On the Perpetual State of Discontent:

“Most men appear never to have considered what a house is, and are actually though needlessly poor all their lives because they think that they must have such a one as their neighbors have… Shall we always study to obtain more of these things, and not sometimes to be content with less? (p.32)”

In man’s pursuit for something greater, “Men have become the tools of their tools. (p.33)” That is the truth that Thoreau preaches throughout Economy. Man’s constant state of discontent propels him into action—but it is that very action that keeps him in a rat race that can only be broken by a change in perception. This feeling of dissatisfaction and the limitations it produces extends beyond the citizen’s private life.

“Nations are possessed with an insane ambition to perpetuate the memory of themselves by the amount of hammered stone they leave. What if equal pains were taken to smooth and polish their manners? One piece of good sense would be more memorable than a monument as high as the moon. (p.48)”

 

On the Practice of Philanthropy

“Philanthropy is almost the only virtue which is sufficiently appreciated by mankind. Nay, it is greatly overrated; and it is our selfishness which overrates it. (p.63)”

Thoreau offers an unconventional and somewhat unpopular view on the idea of charity. With staggering declarations like “As for Doing-good, that is one of the professions which are full. (p.60),” and “There is no odor so bad as that which arises from goodness tainted. (p.61),” it is easy to misconstrue what the writer is trying to say. While he expressly states that philanthropy is an exercise that is not for him, he also explains that he would not stand in the way of genuine charity. He only asks that the intentions be pure and that the acts of charity be true. He believes that goodness should not be transitory or incomplete, rather, that the do-gooder would also spend himself alongside his money and would persevere even after public or private discouragements.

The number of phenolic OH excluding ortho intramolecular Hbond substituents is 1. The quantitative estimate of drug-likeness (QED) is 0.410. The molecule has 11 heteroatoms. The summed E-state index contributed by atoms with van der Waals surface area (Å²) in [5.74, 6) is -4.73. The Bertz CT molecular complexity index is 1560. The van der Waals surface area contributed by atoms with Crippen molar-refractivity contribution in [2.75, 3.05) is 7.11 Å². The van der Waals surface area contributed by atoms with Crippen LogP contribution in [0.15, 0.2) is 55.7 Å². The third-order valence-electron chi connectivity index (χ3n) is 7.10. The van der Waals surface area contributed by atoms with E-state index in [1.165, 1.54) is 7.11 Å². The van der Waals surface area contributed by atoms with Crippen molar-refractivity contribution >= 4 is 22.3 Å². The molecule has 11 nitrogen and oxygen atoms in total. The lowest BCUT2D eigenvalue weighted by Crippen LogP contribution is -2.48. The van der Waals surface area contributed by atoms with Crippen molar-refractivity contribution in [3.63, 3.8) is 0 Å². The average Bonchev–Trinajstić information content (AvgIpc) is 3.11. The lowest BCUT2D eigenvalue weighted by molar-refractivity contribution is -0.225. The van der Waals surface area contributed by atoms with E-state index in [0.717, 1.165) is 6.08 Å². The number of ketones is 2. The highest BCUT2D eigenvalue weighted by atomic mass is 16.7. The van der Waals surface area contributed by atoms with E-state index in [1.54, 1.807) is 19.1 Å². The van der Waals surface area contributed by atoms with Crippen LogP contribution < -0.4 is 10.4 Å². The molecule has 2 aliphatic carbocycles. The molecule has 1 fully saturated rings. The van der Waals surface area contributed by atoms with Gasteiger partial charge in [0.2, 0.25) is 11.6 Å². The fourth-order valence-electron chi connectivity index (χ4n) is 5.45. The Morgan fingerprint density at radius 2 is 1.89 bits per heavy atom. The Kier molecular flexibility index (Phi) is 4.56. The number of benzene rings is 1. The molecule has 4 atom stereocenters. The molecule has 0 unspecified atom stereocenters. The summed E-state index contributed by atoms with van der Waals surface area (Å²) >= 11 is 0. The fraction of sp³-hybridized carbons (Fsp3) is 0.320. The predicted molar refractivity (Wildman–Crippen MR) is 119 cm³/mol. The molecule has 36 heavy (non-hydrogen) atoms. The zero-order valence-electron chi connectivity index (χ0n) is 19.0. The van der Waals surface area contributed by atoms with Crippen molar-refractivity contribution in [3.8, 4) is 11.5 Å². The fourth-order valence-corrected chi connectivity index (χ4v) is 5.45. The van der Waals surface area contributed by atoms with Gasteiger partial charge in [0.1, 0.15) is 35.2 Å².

Verdict: All in all, Economy is a solid introduction to an extremely powerful piece of literary history. The persuasive and sound nature of Henry David Thoreau’s arguments guarantees his place as one of the greatest American writers and philosophers of all time.

Book Review: Three Guineas by Virginia Woolf

Three Guineas by Virginia Woolf
My tattered copy of Virginia Woolf’s essays

Title: Three Guineas

Author: Virginia Woolf

Genre:  Essay

First Published:  1938

“Three years is a long time to leave a letter unanswered…” And thus begins Three Guineas–Virginia Woolf’s powerful essay on how the practices of the Victorian patriarchal system could be likened to the unarguable evils of tyranny and fascism. The essay is drafted as a response to the letter of an educated gentleman seeking Woolf’s opinions on how war could be prevented. Though many answers have suggested themselves to Woolf, the gentleman’s letter went unanswered for over three years.

Woolf clarifies that this is because none of these answers could be left without ample explanation. The differences in the psyche of the educated man and his sister had created a seemingly unbridgeable chasm that made immediate understanding of the reasonings of each sex near impossible. So, to answer the gentleman’s question, Woolf had to delve into the root of this ‘misunderstanding’ and find what unique and effective solutions could arise from it.